1) As a superdelegate who recently de-aligned with Sen. Hillary Clinton and committed to Sen. Barack Obama, do you think most of the undecided superdelegates will heed the advice of Speaker Nancy Pelosi and align themselves with whichever Democratic candidate leads in pledged delegates?
I do think the great majority of the superdelegates will be supporting the Democratic candidate who has earned the majority of pledged delegates.
2) To what degree did the tactics and rhetoric of the Clinton campaign influence your decision to align yourself with Sen. Obama?
The rhetoric and tactics of the Clinton campaign had little or no effect in moving to me to endorse Sen. Barack Obama. I endorsed Sen. Obama because I realized that he was a part of a much larger movement of the American people and that his candidacy was consistent with what I’ve been fighting and struggling for all of my life, to bring people together and create a truly interracial democracy in America.
3) With your wealth of experience fighting for civil rights, how did you view the reactions to Sen. Obama’s recent speech urging a “national conversation’”on race?
I believe that Sen. Barack Obama’s recent speech about creating a national discussion on race was a significant step toward engaging this country in a broader conversation about the issues of race that still trouble American society today.
4) Would you have handled the situation regarding the Rev. Jeremiah Wright, who Sen. Obama refused to denounce, differently?
I would not have handled it any differently. I think Sen. Obama did what he had to do, and I think what he did was right.
5) You were one of the first major House figures to suggest impeaching George W. Bush. Why do you feel that this argument never gained traction?
Actually, I did not call for a unilateral impeachment of President Bush. What I suggested was that if he were found to have systematically and deliberately violated the rights of individuals in our society, that the Congress should consider the impeachment process. However, I think that most people believed the country was not willing to submit to another long, drawn-out and painful debate on impeaching the president.
6) Do you feel that our nation was short-changed by not engaging in that debate?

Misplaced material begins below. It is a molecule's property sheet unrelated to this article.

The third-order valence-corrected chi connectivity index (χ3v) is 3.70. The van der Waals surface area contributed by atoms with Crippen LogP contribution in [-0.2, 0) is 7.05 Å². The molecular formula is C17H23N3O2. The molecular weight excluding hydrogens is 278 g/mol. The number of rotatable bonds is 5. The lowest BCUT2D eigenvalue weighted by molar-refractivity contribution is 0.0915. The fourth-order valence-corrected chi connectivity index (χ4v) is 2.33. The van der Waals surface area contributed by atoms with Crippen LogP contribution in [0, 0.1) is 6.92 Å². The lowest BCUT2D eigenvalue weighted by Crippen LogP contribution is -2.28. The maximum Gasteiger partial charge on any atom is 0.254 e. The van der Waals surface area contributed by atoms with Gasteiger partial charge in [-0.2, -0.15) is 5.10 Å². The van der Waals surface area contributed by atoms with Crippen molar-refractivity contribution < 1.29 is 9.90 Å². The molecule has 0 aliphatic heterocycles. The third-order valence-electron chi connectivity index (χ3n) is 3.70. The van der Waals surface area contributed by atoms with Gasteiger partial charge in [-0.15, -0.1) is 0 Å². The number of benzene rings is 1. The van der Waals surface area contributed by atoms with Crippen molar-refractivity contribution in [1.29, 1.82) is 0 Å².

That’s difficult to assess. In a democratic system, the majority rules and there was not sufficient public or political will to pursue the process.
7) Which political figures that you served with have you most admired?
The political figure I most admired was a man I did not serve with in the Congress, but I got to know this politician during his lifetime. His name was Robert Kennedy. I think the political figure with whom I served that I admired the most was the late Claude Pepper of Florida. He was a man of great courage, skill, know-how and a man of integrity.
8) Almost two years after the midterm elections what would you say is the biggest advantage you yourself gained following the Democratic takeover in the House?
Under this Democratic majority, I have been elevated to chairman of the subcommittee on Oversight and Investigations of the House Ways and Means Committee. The Ways and Means Committee has oversight over important areas of American life including taxes, Social Security, and Medicare. Also, my role as majority Senior Chief Deputy Whip gives me the ability to guide meaningful pieces of legislation out of my subcommittee, out of the full committee, and with the help of the Democratic leadership, to bring them to the floor of the House for a vote. I have a much greater opportunity to pass legislation that benefits my district [which includes Emory University] than I have ever had before.
9) During your tenure as Student Nonviolent Coordinating Committee chairman you were sometimes critical of the Kennedy administration’s tentative handling of the Civil Rights issue. Do you feel the comparisons between Sen. Obama and President Kennedy are accurate, or do you believe that there exists any better historical comparison that could be made of Sen. Obama?
I think Sen. Obama has emerged as a national politician who inspires and moves people in a manner that is similar to President Kennedy. At the time of his presidency, Kennedy was new to the whole question of civil rights and race. He had never been tried and tested on these issues, and he did not want to do anything to offend Southern Democrats. Since then, however, we have come such a distance and made so much progress. I think Sen. Obama’s background and history should make it easier for him to be a leader in the area of civil rights.
10) What more do you think could have been accomplished by the Civil Rights Movement had Martin Luther King Jr. and Robert Kennedy not been assassinated in 1968?
If both Dr. King and Sen. Robert Kennedy had lived, this nation would have made much greater progress toward the building of a truly interracial democracy, and I believe it would be much closer to the building of a Beloved Community — a nation not polarized or locked in struggle, but a nation at peace with itself.
—E-mail Interview by Editorials Editor Asher Smith